off my hat and stood smiling at him. He scowled fiercely for a second, then gasped:
"Salucci! pon my soul! Why, it's Salucci!"
He grabbed and drew me into the hall, gazing at me in astonishment, chuckling softly. In a second we were wringing each other's hands as though for a wager.
"Never expected to see you again, my boy," he told me; "thought you'd forgotten old Saxe. completely. Stay awhile?"
"Might as well," I answered.
"Good boy!" he laughed. "But, say, send away that wagon out there, the whole neighborhood'll think I'm sick and you the doctor."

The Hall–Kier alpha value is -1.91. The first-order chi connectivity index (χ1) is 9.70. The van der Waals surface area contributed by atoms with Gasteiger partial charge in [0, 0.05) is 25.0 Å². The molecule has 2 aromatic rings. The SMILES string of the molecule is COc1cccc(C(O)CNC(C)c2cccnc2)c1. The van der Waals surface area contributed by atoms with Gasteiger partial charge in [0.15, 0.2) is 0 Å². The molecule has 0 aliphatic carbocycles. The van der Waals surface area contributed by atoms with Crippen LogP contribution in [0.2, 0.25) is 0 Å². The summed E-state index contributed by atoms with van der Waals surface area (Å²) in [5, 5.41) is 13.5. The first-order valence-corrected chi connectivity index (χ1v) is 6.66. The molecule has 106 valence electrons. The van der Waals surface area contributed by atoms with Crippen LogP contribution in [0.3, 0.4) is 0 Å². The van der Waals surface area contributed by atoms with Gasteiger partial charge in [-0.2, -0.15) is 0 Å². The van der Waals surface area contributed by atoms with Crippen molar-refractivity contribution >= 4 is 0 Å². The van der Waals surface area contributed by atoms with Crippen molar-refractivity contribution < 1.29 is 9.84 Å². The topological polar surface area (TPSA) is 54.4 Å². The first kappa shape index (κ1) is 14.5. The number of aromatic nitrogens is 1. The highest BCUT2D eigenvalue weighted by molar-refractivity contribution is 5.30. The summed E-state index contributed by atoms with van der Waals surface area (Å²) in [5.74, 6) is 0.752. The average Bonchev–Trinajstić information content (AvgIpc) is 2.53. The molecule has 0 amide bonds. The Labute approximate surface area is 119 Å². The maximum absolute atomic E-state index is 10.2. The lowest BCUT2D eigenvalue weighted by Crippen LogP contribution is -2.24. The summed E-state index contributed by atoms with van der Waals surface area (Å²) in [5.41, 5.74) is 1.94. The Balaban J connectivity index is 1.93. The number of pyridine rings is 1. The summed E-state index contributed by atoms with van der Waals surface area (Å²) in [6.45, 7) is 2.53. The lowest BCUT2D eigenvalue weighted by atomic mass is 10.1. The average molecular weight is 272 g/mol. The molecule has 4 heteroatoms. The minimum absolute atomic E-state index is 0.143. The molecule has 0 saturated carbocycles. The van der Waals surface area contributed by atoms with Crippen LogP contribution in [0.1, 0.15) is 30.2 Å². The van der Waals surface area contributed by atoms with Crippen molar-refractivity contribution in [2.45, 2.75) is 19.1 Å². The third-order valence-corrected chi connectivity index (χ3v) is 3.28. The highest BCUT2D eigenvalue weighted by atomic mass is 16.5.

Saxe. really looked uneasy. I did as he wished, then he took me straight to his little kitchen.
"Getting up dinner," he explained. "The reason I'm still a man is because I look after my digestion and live well."
Upon a huge range were several small pots bubbling, and Saxe. went to work like a veteran.
I attempted to account for myself during the twelve years' absence, but Saxe. cut me short.
"I know all about it," he said, "kept track of you right along. Regretted very much your sporty life, but when you deserted Folly you cultivated Seriousness at the wrong end. You remained at nothing long enough to make a success; you surrendered to failure right off, and the sincere enthusiast never admits failure. You have wasted many valuable years, but we'll talk later of that. What I have